Reformed ISDS

The investor-state dispute settlement (ISDS) mechanism has come under fire in the past few years. As a result of many controversial cases, civil society groups, international organisations, academics, lawyers and state officials have argued that the arbitration process has had a negative impact on public interest and is need of reform or should be scrapped altogether.

Therefore tweaked versions of the system have been proposed to avoid the most undesired “side effects” of standard ISDS rules. At least 45 countries and four regional blocs are revising or have recently revised their investment model agreements.

In 2012, South Africa, the government started to withdraw from its bilateral investment treaties and amended domestic legislation to make it compatible with BIT-like investor protections while incorporating exceptions where warranted by public interest considerations.

In 2014, Indonesia decided to terminate 67 bilateral investment treaties and has also been developing a new model BIT that supposedly reflects a more balanced approach between the country’s right to regulate and foreigner investor protection.

In 2015, the European Commission established a new ’Investment Court System’ to replace the current ISDS mechanism in its trade deals. The ICS has been incorporated in the EU deals with Canada (CETA) and Vietnam. It has also been proposed for the ongoing negotiations with Mexico, the Philippines and the US (TTIP). However many critics claim that this new system is largely window-dressing.

In December 2015, India released a revised model BIT which, for instance, requires investors to exhaust domestic remedies (Indian courts) before turning to international arbitration and leaves out “fair and equitable treatment” provisions.

In 2016, members of the Southern African Development Community (SADC) (Botswana, Lesotho, Mozambique, Namibia, South Africa and Swaziland) amended the SADC Finance and Investment Protocol that included ISDS provisions. The amendments eliminate the ISDS mechanism (only state-to-state arbitration remains) and narrow the scope of investors’ rights, including exclusion of “fair and equitable treatment”, limitations to “national treatment” to allow for local preferences, obligation for investors to follow host state domestic law and exception from investment rules for policies enacted to comply with international treaties.

In South America, experts from the Union of South American Nations (UNASUR) have been developing an investment settlement centre, as an alternative to the World Bank’s ICSID.

February 2017

European Commission | 14-Oct-2019
The European Commission today presented to the Council four proposals for specific rules putting in place the Investment Court System provisions in the EU-Canada trade deal.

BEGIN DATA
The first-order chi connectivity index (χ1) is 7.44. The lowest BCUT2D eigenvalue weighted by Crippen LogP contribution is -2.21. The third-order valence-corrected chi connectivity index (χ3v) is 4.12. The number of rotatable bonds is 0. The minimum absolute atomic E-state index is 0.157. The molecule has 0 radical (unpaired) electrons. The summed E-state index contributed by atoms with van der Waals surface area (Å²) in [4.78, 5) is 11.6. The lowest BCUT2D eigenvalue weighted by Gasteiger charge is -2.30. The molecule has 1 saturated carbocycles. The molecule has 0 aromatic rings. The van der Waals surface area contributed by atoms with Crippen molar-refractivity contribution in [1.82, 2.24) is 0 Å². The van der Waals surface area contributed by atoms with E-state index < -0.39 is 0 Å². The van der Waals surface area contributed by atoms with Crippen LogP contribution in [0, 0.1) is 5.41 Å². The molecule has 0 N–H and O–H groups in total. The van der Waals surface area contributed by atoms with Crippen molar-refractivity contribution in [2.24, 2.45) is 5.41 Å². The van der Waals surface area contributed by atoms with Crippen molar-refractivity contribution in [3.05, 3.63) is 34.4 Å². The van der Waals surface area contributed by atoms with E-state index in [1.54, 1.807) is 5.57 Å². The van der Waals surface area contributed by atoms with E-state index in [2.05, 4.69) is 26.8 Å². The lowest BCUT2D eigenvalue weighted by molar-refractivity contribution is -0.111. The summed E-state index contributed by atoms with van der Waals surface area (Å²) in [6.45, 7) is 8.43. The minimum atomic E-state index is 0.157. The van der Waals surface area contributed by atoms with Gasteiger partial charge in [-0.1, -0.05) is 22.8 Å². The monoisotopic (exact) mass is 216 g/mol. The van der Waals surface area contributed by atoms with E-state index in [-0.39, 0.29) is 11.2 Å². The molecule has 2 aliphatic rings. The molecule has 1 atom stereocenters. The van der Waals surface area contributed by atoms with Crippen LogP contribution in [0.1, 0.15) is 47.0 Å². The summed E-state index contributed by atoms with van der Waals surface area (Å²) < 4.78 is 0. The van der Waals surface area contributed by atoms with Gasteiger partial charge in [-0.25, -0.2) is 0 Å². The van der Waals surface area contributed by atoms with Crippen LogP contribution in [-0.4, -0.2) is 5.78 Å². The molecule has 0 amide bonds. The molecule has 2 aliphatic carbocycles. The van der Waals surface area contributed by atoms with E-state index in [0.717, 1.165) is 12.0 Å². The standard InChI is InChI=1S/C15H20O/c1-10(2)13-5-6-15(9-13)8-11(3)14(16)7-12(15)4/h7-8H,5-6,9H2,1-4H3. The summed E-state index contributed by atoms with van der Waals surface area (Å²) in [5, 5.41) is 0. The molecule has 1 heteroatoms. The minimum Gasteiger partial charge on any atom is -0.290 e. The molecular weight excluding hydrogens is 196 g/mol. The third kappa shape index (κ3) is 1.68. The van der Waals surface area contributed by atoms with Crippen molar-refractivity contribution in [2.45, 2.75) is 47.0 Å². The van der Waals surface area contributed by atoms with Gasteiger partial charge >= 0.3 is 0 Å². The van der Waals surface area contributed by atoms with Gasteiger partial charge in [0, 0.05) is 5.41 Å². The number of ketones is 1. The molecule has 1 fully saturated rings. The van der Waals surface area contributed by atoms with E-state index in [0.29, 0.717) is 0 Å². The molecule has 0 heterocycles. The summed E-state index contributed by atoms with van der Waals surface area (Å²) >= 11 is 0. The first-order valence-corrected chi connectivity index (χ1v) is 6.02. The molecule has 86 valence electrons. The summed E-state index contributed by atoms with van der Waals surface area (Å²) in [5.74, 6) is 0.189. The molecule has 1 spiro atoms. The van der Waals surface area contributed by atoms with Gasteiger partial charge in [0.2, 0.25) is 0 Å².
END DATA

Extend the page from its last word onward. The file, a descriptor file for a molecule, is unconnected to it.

Kluwer Arbitration Blog | 2-Oct-2019
Should AfCFTA member states opt for an ISDS mechanism, a reformed mechanism should be expected.
AFTINET | 1-Oct-2019
Their submissions conclude that the system is detrimental to public budgets, regulations in the public interest, democracy and the rule of law.
EJIL: Talk! | 23-Sep-2019
South Africa makes clear that in its view, procedural reform is not enough. A wider agenda that includes substantive issues is needed.
Mondaq | 12-Sep-2019
The traditional mechanism of investment arbitration between the investor and the host State has been under attack for some time now from a range of actors and for a variety of reasons.
Climate Home News | 24-Jul-2019
Campaigners are urging reform of an obscure system that allows coal, oil and gas companies to sue governments if climate policies hit their profits.
Reuters | 29-May-2019
Multinational companies will increasingly file massive cases against host countries when climate change policies affect their profits, Nobel Prize-winning economist Joseph Stiglitz said.
Barbados Today | 6-May-2019
Caribbean States and investors are not only participating, but being harmed by the ills and abuses of the current system of ISDS.
Kluwer Arbitration Blog | 2-May-2019
The 37th session in New York was devoted to addressing and identifying some additional concerns and creating a workplan for carrying out phase three of the mandate—developing possible ISDS reform options.
EU Observer | 30-Apr-2019
But legality should not be our main concern here. There are much better approaches to international investment and we should be considering them.

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